The popularity of the Platter’s Wine Guide, South Africa’s leading wine-rating publication, is set to plunge after the shock departure of its debonair publisher Jean-Pierre Rossouw. Fondly known as JP in wine circles, Rossouw had been at the helm of the Platter’s Wine Guide since 2013, growing the book’s popularity with his wine knowledge, management skills and charming personality off-set by a suave sense of style and disarming good-looks.
A spokesperson for Diner’s Club, owners of Platter’s, confirmed Rossouw’s departure, adding that this has left a void, not only in the day-to-day running of the guide, but also in the publication’s marketing division.
“With that ice-white smile, piercing dark gaze and well-coiffed fringe, JP added a dangerously sexiness to the guide,” said the spokesperson who was speaking on condition of anonymity. “Here he definitely gave Platter’s an edge in the wine world, elevating the appeal of a book with not much more to offer than a few thousand wine-ratings. For years, the most – only – exciting aspect of the guide was the annual revealing of the book’s cover colour. This was until JP came along to personally present the top wine-performers at the book’s annual launch. One smile and a nonchalant flick of the fringe, and he brought a cult following to a normally staid formal occasion.”
Beth Dinglestrat, a media and image consultant for various South African wineries, says Rossouw’s departure is an “insurmountable” loss for the Platter’s Guide.
“JP took the cobwebs out of wine, his involvement with this publication adding a dynamic and stylish metrosexual appeal to a book which has been a part of the South African wine land-scape for four decades,” says Dinglestrat. “Besides charm and coolness that makes Richard Gere seem neurotic, JP had a terrific work-ethic. Commitment to the edge of tenacity, it was. Each year we were astounded by his ability to pose with every single individual Platter’s Five Star winner without dropping his intense come-hither gaze or dulling that dazzling, even white smile. I just don’t know how Platter’s is going to come back from this.”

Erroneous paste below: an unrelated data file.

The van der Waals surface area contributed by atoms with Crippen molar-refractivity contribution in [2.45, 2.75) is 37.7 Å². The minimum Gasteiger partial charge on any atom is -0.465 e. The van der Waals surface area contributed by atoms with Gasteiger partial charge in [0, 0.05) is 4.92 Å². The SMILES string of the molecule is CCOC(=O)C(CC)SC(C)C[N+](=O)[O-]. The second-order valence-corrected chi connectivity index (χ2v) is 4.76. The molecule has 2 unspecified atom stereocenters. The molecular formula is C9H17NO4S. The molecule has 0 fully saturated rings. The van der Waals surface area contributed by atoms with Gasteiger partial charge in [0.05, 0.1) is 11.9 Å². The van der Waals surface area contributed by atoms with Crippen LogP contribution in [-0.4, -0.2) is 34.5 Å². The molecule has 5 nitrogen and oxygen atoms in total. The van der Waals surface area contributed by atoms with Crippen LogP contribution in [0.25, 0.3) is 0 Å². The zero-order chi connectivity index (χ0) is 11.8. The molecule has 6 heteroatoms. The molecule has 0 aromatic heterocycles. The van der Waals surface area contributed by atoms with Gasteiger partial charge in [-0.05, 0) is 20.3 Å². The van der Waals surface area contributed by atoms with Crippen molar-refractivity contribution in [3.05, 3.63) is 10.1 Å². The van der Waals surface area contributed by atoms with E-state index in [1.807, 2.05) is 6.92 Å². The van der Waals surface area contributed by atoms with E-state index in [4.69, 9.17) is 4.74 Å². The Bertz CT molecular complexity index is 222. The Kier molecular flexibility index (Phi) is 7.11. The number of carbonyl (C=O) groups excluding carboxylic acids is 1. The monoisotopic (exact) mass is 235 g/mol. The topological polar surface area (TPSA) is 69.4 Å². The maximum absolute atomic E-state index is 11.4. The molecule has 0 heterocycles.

Donna van Tetvallen, an assistant winemaker in Stellenbosch, says that JP’s leaving the Platter’s Guide has made her question her professional aspirations. “Every girl makes wine with the hope of getting to pose with Mister JP and a Platter’s Five Star certificate,” says Van Tetvallen. “I and my friends – girls and boys – were miffed to learn of JP’s leaving the guide as our chances of an appearance alongside him are now going nowhere. I want to appeal to Mr JP and the whole lot at Team Platter’s to bring back our publisher man. You don’t know how much he means to us. Since hearing the news of his going my Chardonnay has tasted dull and my Cabernet all bretty. There is just not much to look forward to. Thus, Platter’s, save South African wine and bring back JP.”
Dinglestrat says JP will be a hard act to follow for Platter’s. “While vanity is not much of a problem in wine media circles, good-looks and style are,” she says. “Wine writer Malu Lambert would be a good call as replacement, although her stamina for incessant smiling has yet to be tested. French wine expert, pioneer, selfie-king, visionary and best-at-everything Jean Vincent Ridon is another possibility, but we have yet to see what he really looks like when photographed by someone who is not himself.
“The thing is, talent like JP does not grow on trees – or vines.”
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